In December 2012, Manwar Khan witnessed an attack at the Stadium LRT Station that resulted in the death of a passenger. He, like so many others, was a bystander to the incident. However, unlike many others, Manwar took action and shouted at the aggressor to stop. When that did not happen, he pressed the emergency button on the train. Others stood by, not making any move.
The assault itself, but especially the lack of action taken by the bystanders, shaped Manwar’s vision and resulted in him becoming an ambassador for our city, province and country on the important role that bystanders play in dangerous situations. He has been acknowledged and recognized for his leadership in this area and spends much of his leisure time educating others.
Can you tell us a bit about yourself?
I am originally from Bangladesh, a small country with a large population. I came to Canada in 2001 as an international student to study at the University of Lethbridge. In 2007, I graduated from the university with a bachelor in computer science. During that time, I completed a Co-Op with Alberta Public Service and found the experience of working in the public sector fulfilling.
After graduation, I started in the private sector with an Oil and Gas company. However, I always wanted to get back to public service and working for Albertans.
In 2008, I was fortunate enough to be offered a position with Alberta Public Service as a Systems Analyst in the cross-government web server team. Later that year, I joined Alberta Human Services as a Business Analyst. Most recently, in 2013, I accepted a new position as a Business User Acceptance Testing Coordinator.
I had great mentors while working in this field and it was an absolute honor for me to get back to working for them.
Currently I live in Edmonton with my wife Nashid (who also works for Alberta Human Services) with our 5 year old twins Ziyana and Adyaan.
What led you to move to Canada?
My parents live in Bangladesh. It’s my parents who shaped and inspired me to come to Canada to pursue a higher education. Coming to Canada was one of the best decisions I have made in my life.
The University of Lethbridge was an excellent place to study. Alberta is an amazing province to live. Working for the Government of Alberta and serving fellow Albertans is an honor.
If you see something, say something. If you cannot help by yourself, try to get help from others for the victim. But please do not just walk away – This is the message that I want to pass my campaign.
How has your life changed since you tried to intervene in a deadly LRT attack?
In December 2012, I witnessed a deadly attack against a passenger on the Edmonton LRT. I tried to intervene, but unsuccessfully. One person was killed. It was a traumatic experience for all involved. The major lesson learned was the important role of a bystander in this type of situation.
This experience led me to raising awareness about bystanders and how they can be impactful in reducing and eliminating bullying and assault. Since then I have been trying to spread the message to Albertans throughout my rallies across the province to raise awareness about how bystanders can help. Bystanders have the power to safely intervene and make a change. Each one of us has the strength to stand up against violence and bullying. I want to empower these people, from young children to seniors, to step up if they witness a similar situation.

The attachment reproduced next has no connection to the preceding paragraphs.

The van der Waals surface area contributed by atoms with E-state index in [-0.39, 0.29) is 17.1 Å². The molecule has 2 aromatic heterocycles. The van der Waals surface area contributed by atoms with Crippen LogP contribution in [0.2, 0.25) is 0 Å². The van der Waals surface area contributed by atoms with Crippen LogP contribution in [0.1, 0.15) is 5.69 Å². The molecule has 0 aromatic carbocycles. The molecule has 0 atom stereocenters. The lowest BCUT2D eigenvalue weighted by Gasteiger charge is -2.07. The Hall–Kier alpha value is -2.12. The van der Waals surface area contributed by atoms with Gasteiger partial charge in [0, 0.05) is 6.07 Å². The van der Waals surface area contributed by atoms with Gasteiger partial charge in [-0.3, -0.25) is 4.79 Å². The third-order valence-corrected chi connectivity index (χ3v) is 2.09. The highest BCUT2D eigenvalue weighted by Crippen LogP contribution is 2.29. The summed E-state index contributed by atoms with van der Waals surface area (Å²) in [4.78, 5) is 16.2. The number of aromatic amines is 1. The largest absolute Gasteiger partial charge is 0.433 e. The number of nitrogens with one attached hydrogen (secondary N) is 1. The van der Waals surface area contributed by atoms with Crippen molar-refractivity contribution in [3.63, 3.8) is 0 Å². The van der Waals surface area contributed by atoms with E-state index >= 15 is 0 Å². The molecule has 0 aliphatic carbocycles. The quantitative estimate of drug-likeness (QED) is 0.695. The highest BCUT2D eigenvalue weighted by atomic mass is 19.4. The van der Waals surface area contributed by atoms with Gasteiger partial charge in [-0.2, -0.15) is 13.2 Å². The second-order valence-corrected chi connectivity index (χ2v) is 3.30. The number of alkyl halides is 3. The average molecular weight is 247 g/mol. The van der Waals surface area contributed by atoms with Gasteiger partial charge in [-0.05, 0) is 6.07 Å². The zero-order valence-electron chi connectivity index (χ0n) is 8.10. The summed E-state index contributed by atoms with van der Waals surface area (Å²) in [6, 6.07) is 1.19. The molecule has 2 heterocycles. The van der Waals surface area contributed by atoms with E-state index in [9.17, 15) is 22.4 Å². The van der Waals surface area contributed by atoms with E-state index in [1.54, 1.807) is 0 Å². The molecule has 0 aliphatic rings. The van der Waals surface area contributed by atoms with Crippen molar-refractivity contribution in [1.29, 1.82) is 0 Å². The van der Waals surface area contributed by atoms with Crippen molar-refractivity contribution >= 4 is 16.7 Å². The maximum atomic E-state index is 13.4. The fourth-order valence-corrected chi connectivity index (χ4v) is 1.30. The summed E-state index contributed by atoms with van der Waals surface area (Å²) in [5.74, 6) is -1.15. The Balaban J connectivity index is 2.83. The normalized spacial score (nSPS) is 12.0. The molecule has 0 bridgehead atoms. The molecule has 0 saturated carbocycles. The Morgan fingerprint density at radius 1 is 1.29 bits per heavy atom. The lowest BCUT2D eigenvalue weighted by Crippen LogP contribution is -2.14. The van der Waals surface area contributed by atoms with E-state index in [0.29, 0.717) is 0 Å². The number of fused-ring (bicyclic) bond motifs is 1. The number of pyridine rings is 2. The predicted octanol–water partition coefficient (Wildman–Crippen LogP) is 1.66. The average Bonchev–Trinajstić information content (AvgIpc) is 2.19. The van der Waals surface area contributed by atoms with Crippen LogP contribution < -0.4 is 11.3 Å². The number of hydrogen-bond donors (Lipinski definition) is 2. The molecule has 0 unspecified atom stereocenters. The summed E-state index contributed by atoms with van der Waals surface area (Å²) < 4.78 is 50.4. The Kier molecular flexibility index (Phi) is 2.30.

You spent the last four years as a witness testifying to this incident and a verdict was just determined this month. What was the verdict and how did you feel about the decision?
A man’s life was ruthlessly taken, leaving loving families and friends who will be impacted for generations. For 3 years, 3 months and 23 days I’ve waited to pay my due to a province, a country, a people who’ve given so much to me and my family.
I testified on April 20th, 2016. The verdict was delivered on May 6, 2016. The accused, who beat a fellow LRT passenger to death, was found guilty of second-degree murder by a jury.
I feel that justice was served. No one deserves to have their life taken by another. During the trial I didn’t have any communication with the victim’s family, but after I testified, they approached me and were very thankful, showing me that my efforts made a big difference to them.
It’s also important to understand the impact on the accuser’s family. Nobody wins in this situation. That’s why I decided to dedicate myself to bring about positive changes to my community.
Who has inspired you in your life?
The people that motivate me are my parents. They had a big influence in my life. I was raised in a family where we were taught that the best thing you could do with your life is to trust people, respect people and help people. I grew up believing this: “Always speak up and stand up for those who cannot speak for themselves. Even when you may need a step stool”.
The incident at the Edmonton LRT was a shocking experience but at the same time it was also very significant. We, as bystanders, can do a lot to prevent this kind of incident happening around us. If you see something, say something. If you cannot help by yourself, try to get help from others for the victim. But please do not just walk away – This is the message that I want to pass my campaign.
Bystanders have the power to safely intervene and make a change. Each one of us has the strength to stand up against violence and bullying. I want to empower these people, from young children to seniors, to step up if they witness a similar situation.
You’ve been recognized locally and nationally for your work. What has this meant to you and your family?
It’s a great honor to be recognized by the Governor General of Canada. I am proud to see our awareness campaign go province-wide and gaining so much support from the people of Alberta!
You have two children. How are they learning from your experiences?